My wife and my environments had overlapped extensively, in both space, and time (where we were, and when we were there). In fact, in every way that we could think of, I had greater chances of exposure than she had.

In every way except one. 

My wife had much more exposure to the air from her automobile cabin air system than I did. And that air system had been infiltrated by deer mice, the primary host of sin nombre virus. 

As I studied hantavirus I grew concerned that that exposure source, automobile cabin air systems, may be causing HPS cases while also leading to those cases to be misdiagnosed. There may be a significant number of people contracting hantavirus from infestations of their automobiles. Of course, if you die, or nearly die, a significant number is one.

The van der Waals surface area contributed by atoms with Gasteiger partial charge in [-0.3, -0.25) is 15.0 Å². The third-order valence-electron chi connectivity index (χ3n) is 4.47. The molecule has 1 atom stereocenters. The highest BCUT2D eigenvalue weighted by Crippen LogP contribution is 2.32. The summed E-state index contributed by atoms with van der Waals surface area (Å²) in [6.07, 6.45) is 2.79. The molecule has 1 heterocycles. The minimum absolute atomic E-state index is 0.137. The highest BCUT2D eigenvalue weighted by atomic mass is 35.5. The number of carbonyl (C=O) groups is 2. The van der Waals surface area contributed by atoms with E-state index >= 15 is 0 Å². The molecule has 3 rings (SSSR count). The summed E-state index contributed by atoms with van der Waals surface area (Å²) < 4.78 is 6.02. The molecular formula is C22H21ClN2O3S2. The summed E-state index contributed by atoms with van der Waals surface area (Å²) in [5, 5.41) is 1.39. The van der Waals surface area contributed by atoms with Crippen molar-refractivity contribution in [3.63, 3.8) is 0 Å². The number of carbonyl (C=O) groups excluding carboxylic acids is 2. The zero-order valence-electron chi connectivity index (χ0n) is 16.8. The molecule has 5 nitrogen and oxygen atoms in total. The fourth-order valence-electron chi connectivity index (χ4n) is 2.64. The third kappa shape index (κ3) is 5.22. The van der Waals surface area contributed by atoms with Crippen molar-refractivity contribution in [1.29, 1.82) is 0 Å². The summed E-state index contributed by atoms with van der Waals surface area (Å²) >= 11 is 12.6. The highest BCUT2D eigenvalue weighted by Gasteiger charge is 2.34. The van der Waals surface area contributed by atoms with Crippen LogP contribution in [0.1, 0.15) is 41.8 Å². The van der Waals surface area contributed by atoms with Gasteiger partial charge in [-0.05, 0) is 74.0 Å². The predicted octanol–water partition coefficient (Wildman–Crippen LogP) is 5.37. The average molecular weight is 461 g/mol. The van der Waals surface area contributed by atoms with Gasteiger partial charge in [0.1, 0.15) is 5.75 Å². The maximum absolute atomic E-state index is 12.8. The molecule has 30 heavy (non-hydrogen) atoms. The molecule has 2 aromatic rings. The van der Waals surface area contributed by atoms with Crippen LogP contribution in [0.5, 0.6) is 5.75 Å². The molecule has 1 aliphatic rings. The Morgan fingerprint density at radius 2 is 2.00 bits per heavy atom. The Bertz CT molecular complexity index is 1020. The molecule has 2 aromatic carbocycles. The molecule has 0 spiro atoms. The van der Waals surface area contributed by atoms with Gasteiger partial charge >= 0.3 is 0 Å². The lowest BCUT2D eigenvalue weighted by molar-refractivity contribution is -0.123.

The reasons for that concern are a little complicated, involving things like the materials science of hantavirus virions suspended in mouse urine, for example. It will require a careful explanation, so before I get to that line of reasoning, I need to build a background of understanding. I plan to do that in a series of posts in this site to explain the reason for my concerns and to raise the question:

“Are people contracting hantavirus from automobile cabin air systems?”

Although there are good resources for learning about hantavirus on the web, they are not as accessible as they might be, and are scattered across a number of locations. When I looked for a good book to get an overview on SNV, I found essentially none.

These, then, are my objectives for creating the hantasite.com website:

1.     To create a resource for understanding the risk from hantavirus, and to aid in prevention.

2.     To create a resource to aid in recovery from HPS.

3.     To raise the question of whether automobile cabin air systems may be infection pathways.

–– Mark@hantasite.com